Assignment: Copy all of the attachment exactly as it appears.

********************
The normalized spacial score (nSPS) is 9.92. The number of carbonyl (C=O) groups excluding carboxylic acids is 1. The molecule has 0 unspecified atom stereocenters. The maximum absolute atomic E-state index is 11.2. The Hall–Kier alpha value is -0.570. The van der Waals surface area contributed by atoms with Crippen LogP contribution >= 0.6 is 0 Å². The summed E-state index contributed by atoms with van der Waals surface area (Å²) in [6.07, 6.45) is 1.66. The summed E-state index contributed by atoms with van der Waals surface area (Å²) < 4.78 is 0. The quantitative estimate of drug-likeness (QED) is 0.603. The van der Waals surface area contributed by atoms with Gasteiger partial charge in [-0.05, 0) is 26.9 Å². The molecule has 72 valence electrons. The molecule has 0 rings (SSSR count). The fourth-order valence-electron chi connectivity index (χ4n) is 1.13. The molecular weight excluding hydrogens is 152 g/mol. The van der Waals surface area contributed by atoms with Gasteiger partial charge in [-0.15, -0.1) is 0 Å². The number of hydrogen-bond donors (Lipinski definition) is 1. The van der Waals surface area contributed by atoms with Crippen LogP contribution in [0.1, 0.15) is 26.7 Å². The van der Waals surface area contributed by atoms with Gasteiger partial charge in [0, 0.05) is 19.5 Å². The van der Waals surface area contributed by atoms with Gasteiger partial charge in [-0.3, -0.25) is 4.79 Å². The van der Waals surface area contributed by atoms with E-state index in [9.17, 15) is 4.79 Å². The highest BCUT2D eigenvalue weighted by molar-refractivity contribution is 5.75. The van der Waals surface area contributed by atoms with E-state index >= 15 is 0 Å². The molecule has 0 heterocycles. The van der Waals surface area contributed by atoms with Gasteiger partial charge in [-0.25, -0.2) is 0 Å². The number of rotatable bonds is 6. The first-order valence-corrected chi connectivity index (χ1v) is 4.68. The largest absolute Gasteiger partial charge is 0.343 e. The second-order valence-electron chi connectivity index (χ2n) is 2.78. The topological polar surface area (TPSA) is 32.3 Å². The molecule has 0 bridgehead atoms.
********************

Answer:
The normalized spacial score (nSPS) is 9.92. The number of carbonyl (C=O) groups excluding carboxylic acids is 1. The molecule has 0 unspecified atom stereocenters. The maximum absolute atomic E-state index is 11.2. The Hall–Kier alpha value is -0.570. The van der Waals surface area contributed by atoms with Crippen LogP contribution >= 0.6 is 0 Å². The summed E-state index contributed by atoms with van der Waals surface area (Å²) in [6.07, 6.45) is 1.66. The summed E-state index contributed by atoms with van der Waals surface area (Å²) < 4.78 is 0. The quantitative estimate of drug-likeness (QED) is 0.603. The van der Waals surface area contributed by atoms with Gasteiger partial charge in [-0.05, 0) is 26.9 Å². The molecule has 72 valence electrons. The molecule has 0 rings (SSSR count). The fourth-order valence-electron chi connectivity index (χ4n) is 1.13. The molecular weight excluding hydrogens is 152 g/mol. The van der Waals surface area contributed by atoms with Gasteiger partial charge in [-0.15, -0.1) is 0 Å². The number of hydrogen-bond donors (Lipinski definition) is 1. The van der Waals surface area contributed by atoms with Crippen LogP contribution in [0.1, 0.15) is 26.7 Å². The van der Waals surface area contributed by atoms with Gasteiger partial charge in [0, 0.05) is 19.5 Å². The van der Waals surface area contributed by atoms with Gasteiger partial charge in [-0.3, -0.25) is 4.79 Å². The van der Waals surface area contributed by atoms with E-state index in [9.17, 15) is 4.79 Å². The highest BCUT2D eigenvalue weighted by molar-refractivity contribution is 5.75. The van der Waals surface area contributed by atoms with E-state index >= 15 is 0 Å². The molecule has 0 heterocycles. The van der Waals surface area contributed by atoms with Gasteiger partial charge in [-0.25, -0.2) is 0 Å². The number of rotatable bonds is 6. The first-order valence-corrected chi connectivity index (χ1v) is 4.68. The largest absolute Gasteiger partial charge is 0.343 e. The second-order valence-electron chi connectivity index (χ2n) is 2.78. The topological polar surface area (TPSA) is 32.3 Å². The molecule has 0 bridgehead atoms.